Johnson & Johnson (NYSE:JNJ) finished fiscal 2013 on a strong note. Total sales grew 4.5 percent on the year to $18.4 billion, beating the mean analyst estimate of $17.95 billion. Earnings grew about 3.4 percent to $1.23 per diluted share, beating the mean analyst estimate of $1.20 per share. Special items (approximately $42 million in various legal, R&D, and M&A costs) shaved about 1 cent off fourth-quarter earnings per share. Adjusted net earnings increased 5.5 percent on the year to $3.6 billion.
Full-year results also topped expectations. Worldwide sales grew 6.1 percent to $71.3 billion, the result of a 7.7 percent operational sales increase and a 1.6 percent currency headwind, beating the mean analyst estimate of $70.93 billion. Excluding the impact of Johnson & Johnson’s acquisition of Synthes Inc., which was completed in June of 2012, and net of the divestiture of the DePuy trauma business unit, operational sales increased 5.5 percent.
Adjusted full-year earnings of $5.52 per share beat the mean analyst estimate of $5.48. Special items worth $2 billion in 2013 and $3.5 billion in 2012 shaved 67 cents off GAAP full-year earnings. Adjusted net income increased 10.7 percent to $15.9 billion.
Johnson & Johnson has made some relatively small but tasteful edits to its business over the past few years. Aside from the acquisition of Synthes, a medical device manufacturer that was folded into Johnson & Johnson’s DePuy franchise, the company divested its trauma unit from that same franchise (a prerequisite for antitrust regulators to okay the Synthes deal), and more recently divested the Ortho Clinical Diagnostics unit that makes blood-screening equipment and laboratory blood tests.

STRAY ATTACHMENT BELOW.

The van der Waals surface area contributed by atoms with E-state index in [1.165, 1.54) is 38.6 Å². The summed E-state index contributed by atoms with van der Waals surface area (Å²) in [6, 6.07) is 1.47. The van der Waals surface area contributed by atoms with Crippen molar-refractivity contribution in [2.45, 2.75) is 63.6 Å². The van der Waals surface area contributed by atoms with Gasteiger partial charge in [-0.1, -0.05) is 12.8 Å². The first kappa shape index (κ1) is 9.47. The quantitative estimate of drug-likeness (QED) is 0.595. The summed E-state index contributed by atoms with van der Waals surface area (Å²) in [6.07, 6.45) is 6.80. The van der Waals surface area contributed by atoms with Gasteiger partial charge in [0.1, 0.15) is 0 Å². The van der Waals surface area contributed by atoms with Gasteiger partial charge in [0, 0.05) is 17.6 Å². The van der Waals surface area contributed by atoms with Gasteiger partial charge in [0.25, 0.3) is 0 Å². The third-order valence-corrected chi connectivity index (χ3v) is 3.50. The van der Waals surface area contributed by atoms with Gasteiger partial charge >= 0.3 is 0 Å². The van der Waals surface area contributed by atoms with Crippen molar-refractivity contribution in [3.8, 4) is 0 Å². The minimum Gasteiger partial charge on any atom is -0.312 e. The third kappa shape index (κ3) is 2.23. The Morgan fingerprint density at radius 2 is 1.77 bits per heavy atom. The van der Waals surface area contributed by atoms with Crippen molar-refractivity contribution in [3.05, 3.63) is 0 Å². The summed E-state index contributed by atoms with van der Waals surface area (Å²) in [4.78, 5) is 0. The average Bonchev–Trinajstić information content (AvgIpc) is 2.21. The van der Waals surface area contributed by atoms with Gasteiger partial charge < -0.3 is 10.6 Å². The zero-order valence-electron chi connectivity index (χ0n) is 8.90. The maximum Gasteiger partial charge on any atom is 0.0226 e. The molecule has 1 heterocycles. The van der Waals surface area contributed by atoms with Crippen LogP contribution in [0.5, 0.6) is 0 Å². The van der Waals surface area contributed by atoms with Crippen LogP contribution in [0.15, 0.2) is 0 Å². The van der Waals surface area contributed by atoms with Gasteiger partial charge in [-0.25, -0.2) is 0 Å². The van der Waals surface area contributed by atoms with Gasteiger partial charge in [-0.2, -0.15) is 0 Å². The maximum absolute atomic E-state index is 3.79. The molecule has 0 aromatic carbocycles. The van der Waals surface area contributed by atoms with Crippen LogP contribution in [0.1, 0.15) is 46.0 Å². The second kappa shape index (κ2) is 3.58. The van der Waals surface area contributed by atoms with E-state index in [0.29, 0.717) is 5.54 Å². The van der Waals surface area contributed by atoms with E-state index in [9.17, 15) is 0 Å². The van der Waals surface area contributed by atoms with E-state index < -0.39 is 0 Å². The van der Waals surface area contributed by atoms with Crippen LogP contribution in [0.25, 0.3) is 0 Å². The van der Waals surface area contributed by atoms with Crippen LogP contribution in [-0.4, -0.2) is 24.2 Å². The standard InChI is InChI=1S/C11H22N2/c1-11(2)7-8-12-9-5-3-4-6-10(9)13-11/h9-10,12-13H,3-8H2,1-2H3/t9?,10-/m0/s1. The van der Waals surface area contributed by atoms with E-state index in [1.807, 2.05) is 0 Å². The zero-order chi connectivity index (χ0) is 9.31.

Following the Ortho Clinical Diagnostics deal, Leerink analyst Danielle Antalffy suggested that there was more to come. In a note seen by Reuters, Antalffy wrote that, “We’re inclined to believe [Johnson & Johnson] will continue to strategically prune its business segments and use the proceeds to return cash to shareholders or invest in higher-growth assets.”
Strategic dealmaking is likely to play a major role in the development of Johnson & Johnson’s business over the next few years. The company — along with peers like Merck (NYSE:MRK) and Novartis (NYSE:NVS) — is facing tough price competition with generic drug manufacturers as proprietary medicines fall off the patent cliff. Many major players in the industry are re-evaluating their product pipelines from start to finish, resulting in a wave of acquisitions and divestitures.
Looking ahead, Johnson & Johnson announced full-year adjusted earnings guidance in a range between $5.75 and $5.85 per share, growth of about 5.8 percent on the year. This represents possible downside from the current mean analyst estimate for earnings of $5.85.
Merck will report earnings on February 4. Analysts are expecting earnings of 88 cents per share for the quarter, up from 84 cents in the year-ago period, and revenue of $11.36 billion, down 3.2 percent on the year. Where Johnson & Johnson’s guidance is for soft growth, though, Merck’s expectations are more negative. Analysts forecast full-year 2014 earnings to contract by 2 cents per share to $3.48 and revenue to decline 1.7 percent to $43.4 billion.
Novartis, which is looking to make some mutually beneficial trades with Merck this year, is expected to post December-quarter earnings of $1.28 per share, up 1 cent on the year. Revenue is expected to climb 1.1 percent to $15 billion. Full-year 2014 expectations are for earnings per share of $5.43, up 29 cents, and revenue of $59.08 billion, up 1.7 percent.